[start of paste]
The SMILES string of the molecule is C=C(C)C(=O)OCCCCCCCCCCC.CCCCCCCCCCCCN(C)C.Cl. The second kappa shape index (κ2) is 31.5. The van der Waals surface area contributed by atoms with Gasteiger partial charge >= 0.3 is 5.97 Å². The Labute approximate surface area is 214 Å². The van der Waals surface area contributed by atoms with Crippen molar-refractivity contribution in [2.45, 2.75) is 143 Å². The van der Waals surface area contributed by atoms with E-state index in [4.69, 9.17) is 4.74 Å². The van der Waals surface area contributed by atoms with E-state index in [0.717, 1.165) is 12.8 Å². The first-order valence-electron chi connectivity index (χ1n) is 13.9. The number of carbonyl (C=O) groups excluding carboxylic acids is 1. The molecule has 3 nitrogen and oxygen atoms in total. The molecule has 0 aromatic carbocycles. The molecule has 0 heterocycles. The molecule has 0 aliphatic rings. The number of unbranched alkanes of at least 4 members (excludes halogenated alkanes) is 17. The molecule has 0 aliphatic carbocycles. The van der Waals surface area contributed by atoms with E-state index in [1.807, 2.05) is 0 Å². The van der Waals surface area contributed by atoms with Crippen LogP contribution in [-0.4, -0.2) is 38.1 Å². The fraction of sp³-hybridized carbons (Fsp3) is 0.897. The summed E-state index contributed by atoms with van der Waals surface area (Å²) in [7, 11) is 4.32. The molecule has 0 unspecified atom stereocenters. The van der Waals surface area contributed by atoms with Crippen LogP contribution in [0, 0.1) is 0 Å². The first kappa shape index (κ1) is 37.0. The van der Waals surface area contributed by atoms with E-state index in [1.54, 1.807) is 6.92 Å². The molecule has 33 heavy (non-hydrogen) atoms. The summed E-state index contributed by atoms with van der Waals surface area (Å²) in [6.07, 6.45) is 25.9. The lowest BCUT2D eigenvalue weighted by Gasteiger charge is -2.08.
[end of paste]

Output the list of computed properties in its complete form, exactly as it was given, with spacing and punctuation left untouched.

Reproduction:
The SMILES string of the molecule is C=C(C)C(=O)OCCCCCCCCCCC.CCCCCCCCCCCCN(C)C.Cl. The second kappa shape index (κ2) is 31.5. The van der Waals surface area contributed by atoms with Gasteiger partial charge >= 0.3 is 5.97 Å². The Labute approximate surface area is 214 Å². The van der Waals surface area contributed by atoms with Crippen molar-refractivity contribution in [2.45, 2.75) is 143 Å². The van der Waals surface area contributed by atoms with E-state index in [4.69, 9.17) is 4.74 Å². The van der Waals surface area contributed by atoms with E-state index in [0.717, 1.165) is 12.8 Å². The first-order valence-electron chi connectivity index (χ1n) is 13.9. The number of carbonyl (C=O) groups excluding carboxylic acids is 1. The molecule has 3 nitrogen and oxygen atoms in total. The molecule has 0 aromatic carbocycles. The molecule has 0 heterocycles. The molecule has 0 aliphatic rings. The number of unbranched alkanes of at least 4 members (excludes halogenated alkanes) is 17. The molecule has 0 aliphatic carbocycles. The van der Waals surface area contributed by atoms with E-state index in [1.807, 2.05) is 0 Å². The van der Waals surface area contributed by atoms with Crippen LogP contribution in [-0.4, -0.2) is 38.1 Å². The fraction of sp³-hybridized carbons (Fsp3) is 0.897. The summed E-state index contributed by atoms with van der Waals surface area (Å²) in [7, 11) is 4.32. The molecule has 0 unspecified atom stereocenters. The van der Waals surface area contributed by atoms with Crippen LogP contribution in [0, 0.1) is 0 Å². The first kappa shape index (κ1) is 37.0. The van der Waals surface area contributed by atoms with E-state index in [1.54, 1.807) is 6.92 Å². The molecule has 33 heavy (non-hydrogen) atoms. The summed E-state index contributed by atoms with van der Waals surface area (Å²) in [6.07, 6.45) is 25.9. The lowest BCUT2D eigenvalue weighted by Gasteiger charge is -2.08.